Zoom out then zoom in! What if you lose your biggest customer? What if a competitor makes a game-changing move that affects the way you are growing your business? What if a key person in your company leaves? What is your plan B? Your plan C? Or even your plan D? Great leaders have the ability to zoom out and take a helicopter view of their business and when required, zoom in to the detail.

Mohammed Ali said: “The fight is won or lost far away from witnesses. It’s won behind the lines, in the gym, and out there on the road, long before I dance under those lights.”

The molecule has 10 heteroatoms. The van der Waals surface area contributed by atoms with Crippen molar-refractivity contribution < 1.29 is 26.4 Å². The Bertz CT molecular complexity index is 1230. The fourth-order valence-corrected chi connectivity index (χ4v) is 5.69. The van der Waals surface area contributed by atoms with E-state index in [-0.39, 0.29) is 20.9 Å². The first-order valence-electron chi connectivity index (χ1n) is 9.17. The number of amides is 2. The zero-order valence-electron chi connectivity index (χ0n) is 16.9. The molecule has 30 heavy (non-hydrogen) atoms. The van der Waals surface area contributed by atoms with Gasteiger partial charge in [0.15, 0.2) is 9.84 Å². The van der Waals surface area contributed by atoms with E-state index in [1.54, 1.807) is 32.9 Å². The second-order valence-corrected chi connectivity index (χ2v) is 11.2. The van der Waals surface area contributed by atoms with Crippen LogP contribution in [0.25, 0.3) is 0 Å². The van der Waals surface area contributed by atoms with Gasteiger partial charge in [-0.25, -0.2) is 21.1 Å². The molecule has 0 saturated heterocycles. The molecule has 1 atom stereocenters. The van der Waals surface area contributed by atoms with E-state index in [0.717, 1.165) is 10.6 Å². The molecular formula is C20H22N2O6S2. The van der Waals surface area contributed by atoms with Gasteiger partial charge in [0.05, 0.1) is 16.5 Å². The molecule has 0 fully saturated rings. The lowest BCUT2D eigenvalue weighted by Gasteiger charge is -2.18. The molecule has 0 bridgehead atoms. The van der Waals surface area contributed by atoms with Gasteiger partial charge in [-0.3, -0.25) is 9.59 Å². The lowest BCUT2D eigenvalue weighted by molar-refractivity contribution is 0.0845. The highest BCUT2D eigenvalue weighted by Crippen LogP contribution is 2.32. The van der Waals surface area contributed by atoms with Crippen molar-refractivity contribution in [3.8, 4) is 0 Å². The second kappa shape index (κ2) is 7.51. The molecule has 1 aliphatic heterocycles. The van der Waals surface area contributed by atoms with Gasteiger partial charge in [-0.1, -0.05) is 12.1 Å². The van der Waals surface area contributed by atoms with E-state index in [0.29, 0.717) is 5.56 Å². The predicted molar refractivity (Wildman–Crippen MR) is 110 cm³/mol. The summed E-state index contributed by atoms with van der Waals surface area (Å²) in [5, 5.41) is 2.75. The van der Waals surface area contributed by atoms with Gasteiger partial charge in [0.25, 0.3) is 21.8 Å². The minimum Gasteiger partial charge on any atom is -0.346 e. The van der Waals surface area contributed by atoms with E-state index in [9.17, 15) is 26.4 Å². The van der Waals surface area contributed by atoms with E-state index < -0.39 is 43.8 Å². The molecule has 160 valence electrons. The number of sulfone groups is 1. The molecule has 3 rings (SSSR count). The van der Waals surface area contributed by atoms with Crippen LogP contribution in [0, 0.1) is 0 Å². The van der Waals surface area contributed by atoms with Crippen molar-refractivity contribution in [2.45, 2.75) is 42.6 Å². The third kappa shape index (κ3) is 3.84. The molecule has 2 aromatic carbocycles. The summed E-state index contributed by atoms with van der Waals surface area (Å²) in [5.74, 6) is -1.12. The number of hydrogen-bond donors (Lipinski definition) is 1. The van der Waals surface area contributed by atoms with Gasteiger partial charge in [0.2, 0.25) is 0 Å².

Productive paranoia is preparing for the unforeseen, and running scenarios, however improbable, to combat possible roadblocks and curve balls, which suddenly appear out of left field.

Are you spending too much time working “in” your business or are you making time to work “on” your business?

(7) Proud factor

Are your people proud to wear the company badge and are they brand advocates? This should be the first question on every single employee survey. When your people are out on a Friday evening with friends, and the friends are all griping about work, do your people say: You know what, I’m sorry you’re in that position because I work for a great business and I am really proud of working for them?

Are you setting a foundation of great habits? Are the habits you have in your business today enabling your success or derailing you from realising the goals and ambitions you have for your business? There is no such thing as a closed window of opportunity when it comes to embedding good habits, it just takes action.